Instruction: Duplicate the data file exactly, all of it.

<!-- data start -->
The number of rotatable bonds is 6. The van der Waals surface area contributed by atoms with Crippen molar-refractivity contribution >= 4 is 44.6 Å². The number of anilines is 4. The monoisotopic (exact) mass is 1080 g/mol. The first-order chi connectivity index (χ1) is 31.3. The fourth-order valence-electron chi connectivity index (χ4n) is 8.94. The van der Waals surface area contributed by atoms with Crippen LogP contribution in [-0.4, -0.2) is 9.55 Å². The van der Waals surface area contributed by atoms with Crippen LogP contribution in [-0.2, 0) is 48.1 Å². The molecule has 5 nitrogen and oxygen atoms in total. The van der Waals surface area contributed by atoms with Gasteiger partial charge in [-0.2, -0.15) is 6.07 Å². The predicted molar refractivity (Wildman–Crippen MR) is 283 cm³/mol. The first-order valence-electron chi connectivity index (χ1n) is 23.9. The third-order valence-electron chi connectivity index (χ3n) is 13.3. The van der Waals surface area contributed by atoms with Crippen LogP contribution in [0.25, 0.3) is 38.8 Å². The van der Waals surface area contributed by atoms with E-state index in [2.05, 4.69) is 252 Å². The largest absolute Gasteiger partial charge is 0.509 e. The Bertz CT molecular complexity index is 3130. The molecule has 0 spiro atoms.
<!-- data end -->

The number of rotatable bonds is 6. The van der Waals surface area contributed by atoms with Crippen molar-refractivity contribution >= 4 is 44.6 Å². The number of anilines is 4. The monoisotopic (exact) mass is 1080 g/mol. The first-order chi connectivity index (χ1) is 31.3. The fourth-order valence-electron chi connectivity index (χ4n) is 8.94. The van der Waals surface area contributed by atoms with Crippen LogP contribution in [-0.4, -0.2) is 9.55 Å². The van der Waals surface area contributed by atoms with Crippen LogP contribution in [-0.2, 0) is 48.1 Å². The molecule has 5 nitrogen and oxygen atoms in total. The van der Waals surface area contributed by atoms with Gasteiger partial charge in [-0.2, -0.15) is 6.07 Å². The predicted molar refractivity (Wildman–Crippen MR) is 283 cm³/mol. The first-order valence-electron chi connectivity index (χ1n) is 23.9. The third-order valence-electron chi connectivity index (χ3n) is 13.3. The van der Waals surface area contributed by atoms with Crippen LogP contribution in [0.25, 0.3) is 38.8 Å². The van der Waals surface area contributed by atoms with E-state index in [2.05, 4.69) is 252 Å². The largest absolute Gasteiger partial charge is 0.509 e. The Bertz CT molecular complexity index is 3130. The molecule has 0 spiro atoms.